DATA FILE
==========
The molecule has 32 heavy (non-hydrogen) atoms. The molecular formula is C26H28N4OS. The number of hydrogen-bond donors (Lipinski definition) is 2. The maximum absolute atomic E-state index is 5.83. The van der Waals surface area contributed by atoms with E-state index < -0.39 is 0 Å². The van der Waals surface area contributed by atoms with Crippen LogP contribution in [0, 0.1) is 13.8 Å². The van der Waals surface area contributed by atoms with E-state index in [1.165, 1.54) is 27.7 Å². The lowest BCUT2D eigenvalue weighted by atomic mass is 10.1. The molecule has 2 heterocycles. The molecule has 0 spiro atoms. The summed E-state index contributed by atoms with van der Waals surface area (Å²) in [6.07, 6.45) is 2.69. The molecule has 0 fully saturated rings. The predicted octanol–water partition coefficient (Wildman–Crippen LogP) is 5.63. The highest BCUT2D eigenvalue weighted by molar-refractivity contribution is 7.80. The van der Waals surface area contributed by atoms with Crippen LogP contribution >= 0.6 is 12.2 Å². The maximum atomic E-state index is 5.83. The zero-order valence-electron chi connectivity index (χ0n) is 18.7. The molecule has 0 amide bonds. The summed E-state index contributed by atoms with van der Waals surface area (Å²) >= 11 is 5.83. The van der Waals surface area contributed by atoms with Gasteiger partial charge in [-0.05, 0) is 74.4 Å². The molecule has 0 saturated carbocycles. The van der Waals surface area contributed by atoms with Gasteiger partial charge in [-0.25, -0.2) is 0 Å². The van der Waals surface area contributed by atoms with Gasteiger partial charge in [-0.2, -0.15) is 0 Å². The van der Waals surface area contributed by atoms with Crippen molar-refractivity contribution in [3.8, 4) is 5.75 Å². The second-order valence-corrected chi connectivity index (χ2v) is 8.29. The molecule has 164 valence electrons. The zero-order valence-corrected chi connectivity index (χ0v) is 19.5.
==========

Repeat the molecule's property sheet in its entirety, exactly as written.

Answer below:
The molecule has 32 heavy (non-hydrogen) atoms. The molecular formula is C26H28N4OS. The number of hydrogen-bond donors (Lipinski definition) is 2. The maximum absolute atomic E-state index is 5.83. The van der Waals surface area contributed by atoms with E-state index < -0.39 is 0 Å². The van der Waals surface area contributed by atoms with Crippen LogP contribution in [0, 0.1) is 13.8 Å². The van der Waals surface area contributed by atoms with E-state index in [1.165, 1.54) is 27.7 Å². The lowest BCUT2D eigenvalue weighted by atomic mass is 10.1. The molecule has 2 heterocycles. The molecule has 0 spiro atoms. The summed E-state index contributed by atoms with van der Waals surface area (Å²) in [6.07, 6.45) is 2.69. The molecule has 0 fully saturated rings. The predicted octanol–water partition coefficient (Wildman–Crippen LogP) is 5.63. The highest BCUT2D eigenvalue weighted by molar-refractivity contribution is 7.80. The van der Waals surface area contributed by atoms with Crippen LogP contribution >= 0.6 is 12.2 Å². The maximum atomic E-state index is 5.83. The zero-order valence-electron chi connectivity index (χ0n) is 18.7. The molecule has 0 amide bonds. The summed E-state index contributed by atoms with van der Waals surface area (Å²) >= 11 is 5.83. The van der Waals surface area contributed by atoms with Gasteiger partial charge in [-0.05, 0) is 74.4 Å². The molecule has 0 saturated carbocycles. The van der Waals surface area contributed by atoms with Gasteiger partial charge in [-0.25, -0.2) is 0 Å². The van der Waals surface area contributed by atoms with Gasteiger partial charge in [-0.2, -0.15) is 0 Å². The van der Waals surface area contributed by atoms with Crippen molar-refractivity contribution in [3.8, 4) is 5.75 Å². The second-order valence-corrected chi connectivity index (χ2v) is 8.29. The molecule has 164 valence electrons. The zero-order valence-corrected chi connectivity index (χ0v) is 19.5.